New national poll reveals public’s thoughts on education

“While Americans are divided on many issues regarding the direction of our education system, they stand united in agreement on some very important issues,” said William Bushaw, executive director of PDK International and co-director of the PDK/Gallup poll. “Most important, it is reassuring to know that, despite the recognition that our schools need improvement, more than 70 percent of Americans do have trust and confidence in our public school teachers.”

The 2012 poll also reveals that President Barack Obama holds a slight lead (49 percent) over Republican presidential candidate Mitt Romney (44 percent) as the candidate who would strengthen public schools. Overall, 50 percent of Americans view the Democratic party as more interested in improving public education in the U.S., while 38 percent view the Republican party as more supportive.

Other key findings:

  • Balancing the federal budget is more important than improving the quality of education. Sixty percent of Americans believe balancing the federal budget is more important, even though they said funding is the biggest problem facing public schools.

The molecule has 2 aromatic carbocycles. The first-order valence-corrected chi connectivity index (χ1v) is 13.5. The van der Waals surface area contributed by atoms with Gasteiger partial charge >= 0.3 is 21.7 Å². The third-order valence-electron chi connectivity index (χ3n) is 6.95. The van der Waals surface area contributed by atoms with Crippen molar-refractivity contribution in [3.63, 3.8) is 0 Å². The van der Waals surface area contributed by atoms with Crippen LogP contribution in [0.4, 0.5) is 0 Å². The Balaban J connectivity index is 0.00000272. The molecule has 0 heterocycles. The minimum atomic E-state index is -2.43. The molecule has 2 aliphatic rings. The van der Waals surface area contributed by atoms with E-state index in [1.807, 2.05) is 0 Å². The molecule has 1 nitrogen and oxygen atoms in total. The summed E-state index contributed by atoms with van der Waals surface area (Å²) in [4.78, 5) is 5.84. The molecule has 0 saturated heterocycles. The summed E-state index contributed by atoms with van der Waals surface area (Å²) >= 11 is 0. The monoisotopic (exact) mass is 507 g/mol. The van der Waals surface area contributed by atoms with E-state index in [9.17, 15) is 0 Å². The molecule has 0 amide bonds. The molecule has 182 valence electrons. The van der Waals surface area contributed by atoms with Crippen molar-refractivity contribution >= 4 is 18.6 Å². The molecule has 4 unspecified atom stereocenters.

• Schools should discipline children for bullying. Three of four Americans believe that bullying prevention should be part of a school’s curriculum, and 58 percent believe schools should investigate and discipline students when bullying occurs outside of school, including over the internet.
  • Parents want more control over failing schools. Seventy percent of Americans favor giving parents whose children attend a failing school the option to mount a petition drive requesting that the teachers and principal be removed.

Americans view their local schools more favorably than the nation’s schools as a whole. Consistent with recent years, almost half of Americans give the schools in their community a letter grade of A or B, while almost 50 percent give a C to the nation’s schools.

“This poll makes clear that the American people are overwhelmingly united in trusting public school teachers, investing in our public schools, and making sure our nation’s public school teachers are just as prepared for the classroom as doctors are for the operating room and lawyers are for the courtroom,” said Randi Weingarten, president of the American Federation of Teachers. “And it’s clear that the American people are more leery of our nation’s infatuation with testing than the policymakers who require it.”

PDK, a global association of education professionals, has conducted this poll with Gallup annually since 1969. The poll serves as an opportunity for parents, educators, and legislators to assess public opinion about public schools. The 2012 findings are based on telephone interviews conducted in May and June 2012 with a national sample of 1,002 American adults.

More poll data is available at

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